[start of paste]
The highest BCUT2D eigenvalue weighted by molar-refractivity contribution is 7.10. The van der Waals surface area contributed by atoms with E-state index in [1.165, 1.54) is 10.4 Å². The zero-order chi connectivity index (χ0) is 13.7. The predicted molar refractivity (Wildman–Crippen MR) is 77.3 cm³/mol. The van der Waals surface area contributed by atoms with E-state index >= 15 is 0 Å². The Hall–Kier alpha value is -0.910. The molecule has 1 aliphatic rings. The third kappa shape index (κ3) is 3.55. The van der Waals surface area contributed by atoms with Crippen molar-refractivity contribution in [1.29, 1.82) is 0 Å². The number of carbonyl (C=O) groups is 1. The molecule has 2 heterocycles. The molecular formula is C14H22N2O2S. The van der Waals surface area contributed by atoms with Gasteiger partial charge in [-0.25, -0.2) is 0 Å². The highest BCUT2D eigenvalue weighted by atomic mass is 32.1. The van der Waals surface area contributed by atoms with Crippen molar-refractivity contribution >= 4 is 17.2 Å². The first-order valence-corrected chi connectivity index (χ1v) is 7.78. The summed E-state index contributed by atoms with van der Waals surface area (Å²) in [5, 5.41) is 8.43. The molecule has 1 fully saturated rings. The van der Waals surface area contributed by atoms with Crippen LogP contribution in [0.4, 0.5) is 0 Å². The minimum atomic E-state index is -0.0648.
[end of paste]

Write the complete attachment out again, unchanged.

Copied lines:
The highest BCUT2D eigenvalue weighted by molar-refractivity contribution is 7.10. The van der Waals surface area contributed by atoms with E-state index in [1.165, 1.54) is 10.4 Å². The zero-order chi connectivity index (χ0) is 13.7. The predicted molar refractivity (Wildman–Crippen MR) is 77.3 cm³/mol. The van der Waals surface area contributed by atoms with E-state index >= 15 is 0 Å². The Hall–Kier alpha value is -0.910. The molecule has 1 aliphatic rings. The third kappa shape index (κ3) is 3.55. The van der Waals surface area contributed by atoms with Crippen molar-refractivity contribution in [1.29, 1.82) is 0 Å². The number of carbonyl (C=O) groups is 1. The molecule has 2 heterocycles. The molecular formula is C14H22N2O2S. The van der Waals surface area contributed by atoms with Gasteiger partial charge in [-0.25, -0.2) is 0 Å². The highest BCUT2D eigenvalue weighted by atomic mass is 32.1. The van der Waals surface area contributed by atoms with Crippen molar-refractivity contribution >= 4 is 17.2 Å². The first-order valence-corrected chi connectivity index (χ1v) is 7.78. The summed E-state index contributed by atoms with van der Waals surface area (Å²) in [5, 5.41) is 8.43. The molecule has 1 fully saturated rings. The van der Waals surface area contributed by atoms with Crippen LogP contribution in [0.4, 0.5) is 0 Å². The minimum atomic E-state index is -0.0648.